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The Star Online: World Updates

North Korea seen testing engine for intercontinental ballistic missile

Posted: 01 May 2014 09:25 PM PDT

SEOUL (Reuters) - North Korea has recently conducted engine tests for an intercontinental ballistic missile that could potentially deliver a nuclear warhead to the United States, a U.S. think tank said on Friday.

North Korea conducted at least one engine test for the KN-08 missile in late March or early April, the think tank 38 North said, marking the latest in a series of tests for a missile believed to have a range of more than 10,000 km (6,000 miles).

Following the engine tests, the next stage for North Korea would be a test launch of the missile, according to 38 North, which is affiliated with Johns Hopkins University's U.S.-Korea Institute.

"As this effort progresses, the next technically logical step in the missile's development would be a flight test of the entire system," 38 North said in its report.

Commercial satellite imagery indicates movement and removal of missile stages and fuel tanks as well as changes in the flame trench that point to North Korea having conducted one or more tests in the two-week period from March 22, the report said.

South Korea's defence ministry declined to confirm the specifics of the report citing intelligence policy but said a long-range missile launch by the North could not be ruled out.

"It's not easy to conduct a long-range rocket launch right after a engine test but they may have had other things prepared," ministry spokesman Kim Min-seok said.

North Korea is believed to be developing on a nuclear weapon and the technology to miniaturise a warhead to mount it on a long-range missile.

In December 2012 it launched a long-range rocket that successfully put an object into space orbit and in February last year conducted a third nuclear test.

The report on the engine testing comes a week after the think tank reported heightened activities at the North's nuclear test site at Punggye-ri, indicating it was ready to conduct a fourth nuclear test. [ID:nL3N0NF0MD]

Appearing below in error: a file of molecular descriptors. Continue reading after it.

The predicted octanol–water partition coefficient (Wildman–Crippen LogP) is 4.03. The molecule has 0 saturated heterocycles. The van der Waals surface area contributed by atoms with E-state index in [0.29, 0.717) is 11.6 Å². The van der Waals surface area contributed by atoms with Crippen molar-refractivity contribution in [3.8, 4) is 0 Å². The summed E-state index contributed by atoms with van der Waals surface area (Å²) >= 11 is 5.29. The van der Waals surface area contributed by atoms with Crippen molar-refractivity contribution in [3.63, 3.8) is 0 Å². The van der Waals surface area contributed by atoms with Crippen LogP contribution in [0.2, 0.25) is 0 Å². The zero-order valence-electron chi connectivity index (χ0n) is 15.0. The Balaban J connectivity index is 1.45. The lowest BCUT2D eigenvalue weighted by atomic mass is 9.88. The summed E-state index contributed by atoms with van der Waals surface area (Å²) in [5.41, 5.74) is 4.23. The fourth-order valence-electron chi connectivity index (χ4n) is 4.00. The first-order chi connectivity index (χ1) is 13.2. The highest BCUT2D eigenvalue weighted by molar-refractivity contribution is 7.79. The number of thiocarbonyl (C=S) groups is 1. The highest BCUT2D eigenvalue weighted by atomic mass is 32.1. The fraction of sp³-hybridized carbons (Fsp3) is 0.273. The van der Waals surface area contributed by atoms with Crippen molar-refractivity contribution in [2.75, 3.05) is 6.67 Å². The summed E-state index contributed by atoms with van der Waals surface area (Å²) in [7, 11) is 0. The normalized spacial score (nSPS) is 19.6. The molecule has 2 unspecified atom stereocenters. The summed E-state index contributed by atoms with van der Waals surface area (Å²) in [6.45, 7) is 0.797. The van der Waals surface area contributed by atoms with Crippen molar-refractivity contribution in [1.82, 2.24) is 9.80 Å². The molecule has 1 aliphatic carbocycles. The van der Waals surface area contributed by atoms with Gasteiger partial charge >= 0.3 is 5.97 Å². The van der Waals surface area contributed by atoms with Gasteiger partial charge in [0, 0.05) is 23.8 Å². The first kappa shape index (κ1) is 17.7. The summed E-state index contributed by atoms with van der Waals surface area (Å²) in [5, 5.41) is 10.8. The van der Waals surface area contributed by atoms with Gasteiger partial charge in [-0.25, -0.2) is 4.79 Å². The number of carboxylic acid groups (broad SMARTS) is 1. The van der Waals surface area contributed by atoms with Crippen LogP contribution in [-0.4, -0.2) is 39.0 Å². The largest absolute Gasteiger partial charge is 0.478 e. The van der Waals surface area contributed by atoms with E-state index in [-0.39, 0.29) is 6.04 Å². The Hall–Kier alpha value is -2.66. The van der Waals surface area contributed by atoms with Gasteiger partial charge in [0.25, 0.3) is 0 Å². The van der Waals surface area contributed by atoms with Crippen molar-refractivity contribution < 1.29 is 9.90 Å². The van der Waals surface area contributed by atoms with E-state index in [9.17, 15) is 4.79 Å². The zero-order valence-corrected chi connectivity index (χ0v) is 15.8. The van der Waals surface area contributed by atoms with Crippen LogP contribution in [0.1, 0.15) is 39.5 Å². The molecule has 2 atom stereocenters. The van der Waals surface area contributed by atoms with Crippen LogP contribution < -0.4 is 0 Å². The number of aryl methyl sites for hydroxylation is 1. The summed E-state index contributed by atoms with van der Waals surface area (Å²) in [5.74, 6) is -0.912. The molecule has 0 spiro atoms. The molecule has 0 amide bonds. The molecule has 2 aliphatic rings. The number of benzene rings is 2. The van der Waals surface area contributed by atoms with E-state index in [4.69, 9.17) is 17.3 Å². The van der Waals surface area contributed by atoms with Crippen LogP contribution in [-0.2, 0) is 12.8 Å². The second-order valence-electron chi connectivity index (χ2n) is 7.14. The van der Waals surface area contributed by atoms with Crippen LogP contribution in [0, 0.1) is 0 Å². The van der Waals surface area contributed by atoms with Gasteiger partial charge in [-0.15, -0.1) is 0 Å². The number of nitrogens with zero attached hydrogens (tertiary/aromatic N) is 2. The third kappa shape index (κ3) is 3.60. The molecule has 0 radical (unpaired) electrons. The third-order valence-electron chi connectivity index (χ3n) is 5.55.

A South Korean government official said preparations for a nuclear test at Punggye-ri appeared to be complete, including the sealing of tunnels dug into mountain range, and all that remained was for the North's leader Kim Jong Un to order it.

Since 2006, the United Nations has imposed sanctions on North Korea for its nuclear and missile tests, but the North has pushed ahead with further tests, even disregarding warnings from its sole major ally, China.

On Friday, the North's official media carried a report that showed Kim Jong Un had replaced his top military aide, naming confidant Hwang Pyong So as the new army political chief.

Hwang replaced Choe Ryong Hae, who was rumored to be in bad health. Choe is the son of a revolutionary fighter who worked with state founder Kim Il Sung.

Hwang was previously deputy director of the ruling Workers' Party's powerful Organizational Guidance Department.

The post of the director of the Korean People's Army's General Political Department is seen as the highest position in the North's 1.2-million strong army.

Analysts doubted whether the appointment would significantly impact Kim's grip on power. But, some said it may reflect the discomfort of a young leader, with no military experience, at having Choe in such a prominent post.